Forging on with the twisted but potentially viral Never Hide campaign, the folk at Feed Company befuddle us with Bikini Body Builder vs. Rubik's Cube.
Watch it. Really. Your life probably won't change but at least you'll have some reasonably amusing fodder to toss across the bar whilst drinking like a fish:
"So, like, there's this bikini bodybuilder, right..."
"Ew, gross! Those girls look like guys, ugh!"
"No, let me finish! She was wearing Ray Bans and that Borat swimsuit--"
"--and dancing around to some African drums--"
"--and solving a Rubik's Cube!"
When a hot rock star dies young, idolatry takes an immortal leap. Hoping to piggy-back this star-crossed love is Doc Martens, who tapped Saatchi & Saatchi, London for this U.K.-based poster campaign.
Fallen stars Kurt Cobain, Sid Vicious, Joey Ramone and Joe Strummer compose the centerpiece of this print and poster collabo.
Writer Andrew Petch tells AdCritic, "We wanted to communicate that Dr. Martens boots are 'made to last,' and we discovered that these idolized musicians wore them. Showing them still wearing their Docs in heaven dramatized the boots' durability perfectly."
Well, let's hope customers think "durability" and not "premature death."
OK, OK. We get it. Big tobacco company's suck but trying to apply old demographic assumptions tobacco companies may have made about African Americans in the past to today's African Americans is stretching it a bit but that's the premise of the latest Truth campaign Whadafxup spot. While we dig Truth spokesman Derrick Beckles' new look as he interviews MTV's Nick Cannon, these spots continue to grate.
We're not defending tobacco companies but we're sure if a little digging was done, every company would be guilty of some sort of stereotyping of its audience. After all, marketing isn't about individuality (yet) and the purpose of demographic targeting is to categorize, label and assign certain attributes whether or not those labels correctly reflect the actual brand's customer.
Today's knitting circle is the Tupperware party, and Brooke Shields is an integral part of said party, at least for the Chain of Confidence campaign.
This is a new social media effort geared toward connecting women and celebrating friendship, because that's what you call it when bored chicks get together for a long period of time and gossip about one another while painting their toenails and fussing with plastic containers of varying shapes, sizes and colours.
WHITTMANHART Interactive designed the campaign to "[challenge] women to tell their own inspirational stories of how friendship increases their confidence." Does it really?
While one member of the Adrants team thinks it's just "some retro oddity," the rest of us (meaning me) are pretty infatuated with this sultry Peep campaign which marks its 21st annual Fashion Cares AIDS benefit in Toronto.
Check out the video, a veritable voyeur's fairy tale in BDSM costume. Sort of reminds us of that PSP white-on-black (and vice-versa! Don't kill us) effort except without the console tacked on.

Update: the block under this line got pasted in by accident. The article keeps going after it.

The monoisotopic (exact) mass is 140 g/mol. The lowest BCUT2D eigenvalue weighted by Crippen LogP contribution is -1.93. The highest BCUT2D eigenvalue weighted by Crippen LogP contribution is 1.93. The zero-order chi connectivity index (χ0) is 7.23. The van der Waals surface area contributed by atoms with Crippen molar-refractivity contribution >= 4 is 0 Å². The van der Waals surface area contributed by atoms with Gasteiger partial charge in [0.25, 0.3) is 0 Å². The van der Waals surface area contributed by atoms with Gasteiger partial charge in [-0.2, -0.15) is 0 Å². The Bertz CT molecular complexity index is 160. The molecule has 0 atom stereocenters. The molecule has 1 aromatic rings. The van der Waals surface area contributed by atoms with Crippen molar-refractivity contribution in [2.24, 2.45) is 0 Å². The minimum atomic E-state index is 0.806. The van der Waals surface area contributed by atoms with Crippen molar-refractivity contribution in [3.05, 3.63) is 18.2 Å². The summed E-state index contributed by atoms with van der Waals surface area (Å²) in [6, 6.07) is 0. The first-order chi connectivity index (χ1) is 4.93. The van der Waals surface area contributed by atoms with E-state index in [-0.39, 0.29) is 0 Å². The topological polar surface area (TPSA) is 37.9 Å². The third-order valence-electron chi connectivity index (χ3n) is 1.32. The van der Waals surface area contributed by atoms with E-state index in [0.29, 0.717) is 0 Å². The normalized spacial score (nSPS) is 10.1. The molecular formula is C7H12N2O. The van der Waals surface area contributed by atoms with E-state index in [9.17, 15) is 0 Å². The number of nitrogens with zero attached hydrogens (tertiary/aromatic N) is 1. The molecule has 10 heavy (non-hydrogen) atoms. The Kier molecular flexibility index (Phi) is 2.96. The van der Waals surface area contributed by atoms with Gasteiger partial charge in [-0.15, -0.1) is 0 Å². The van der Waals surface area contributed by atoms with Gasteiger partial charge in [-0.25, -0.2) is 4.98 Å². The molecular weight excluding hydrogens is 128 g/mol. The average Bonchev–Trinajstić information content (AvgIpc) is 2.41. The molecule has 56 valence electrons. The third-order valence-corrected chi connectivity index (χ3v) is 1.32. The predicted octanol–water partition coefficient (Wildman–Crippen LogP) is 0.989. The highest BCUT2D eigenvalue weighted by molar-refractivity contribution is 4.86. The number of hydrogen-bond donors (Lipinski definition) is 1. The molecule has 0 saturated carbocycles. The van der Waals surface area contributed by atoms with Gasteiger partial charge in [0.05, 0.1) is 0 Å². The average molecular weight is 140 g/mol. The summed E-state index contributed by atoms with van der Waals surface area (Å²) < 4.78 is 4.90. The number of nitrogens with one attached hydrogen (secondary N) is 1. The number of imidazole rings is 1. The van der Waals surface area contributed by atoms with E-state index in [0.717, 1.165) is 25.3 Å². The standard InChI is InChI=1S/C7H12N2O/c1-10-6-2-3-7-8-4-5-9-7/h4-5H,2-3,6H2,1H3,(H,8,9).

Thank you, 7 Eleven! Finally, we can feature an ad campaign that objectifies men. Rather than scantily clad women, we have scantily clad men vamping for 7 Eleven in Australia to promote the chain's frozen Slurpee. With gleeful abandon, the men in the ads are given the full beefcake treatment and portrayed as poolboy, pole dancer and maid. Contrary to what one might assume, this reverse double standard-ish campaign was not created by a bunch of giggling female creatives sitting around the conference room table but by five guys at Leo Burnett Melbourne...who probably also giggled madly while sitting around the conference room table. This ought to keep us editorially balance for at least another year, don'tcha think?
We were trawling SF during ad:tech when we saw the ad at left, except smaller and on some kind of relief kiosk. We wondered whose it was and suspected Ask after seeing another billboard that said, "The algorithm killed Jeeves."
Bitter much? The butler was awkward. If the algo didn't kill him, Ms. Dewey would have anyway.
Anyway, Make the Logo Bigger asked the question we didn't and found all the alleged background information for this Ask.com campaign by Crispin.
The hope is people will be inspired to hunt around for the campaign online, thereby tickling the very algorithm that so escapes them. Well, one out of three ain't bad.
To push TLC, its on-the-go flight update function, Orbitz gets behind YouTube in these ads which, if nothing else, show the perfect good-bye depends as much on the timeliness of your beloved's leaving as on your demonstration of suicide-inducing sadness.
Funny funny. We like how the gay one is labeled LGBT. It really led us to believe the spot would be racier than it was.
There's just something about the phrase "master of disguise" that dissolves us into giggles.
Grey Worldwide and Asabailey Viral Advertising put together an explorer-style "branded entertainment feature" (not viral) to showcase Tanqueray's adventurous new Rangpur gin. Created for the Globe Probe and set in mystery-ridden India, the show has an Austin Powerness to it that's inexpicably appealing.
Take a seat for The Hidden Lime Groves of Rangpur. It's actually almost worth it until the Tanqueray comes out of the snake basket and you realize that you just lost 10 minutes of your life to a gin ad.
Alongside that chic McBride run for its Never Hide campaign, Ray Ban is also pushing this funny little YouTube effort that both laughs at and laughs with the hipsters.
Really. It's a pair of dudes wandering around catching Wayfarers with their faces.
But that aside, it does a good job of taking the occasional stodginess associated with Ray Ban and demonstrating how the post-post-modern uncool-cool kids have invested it with new life.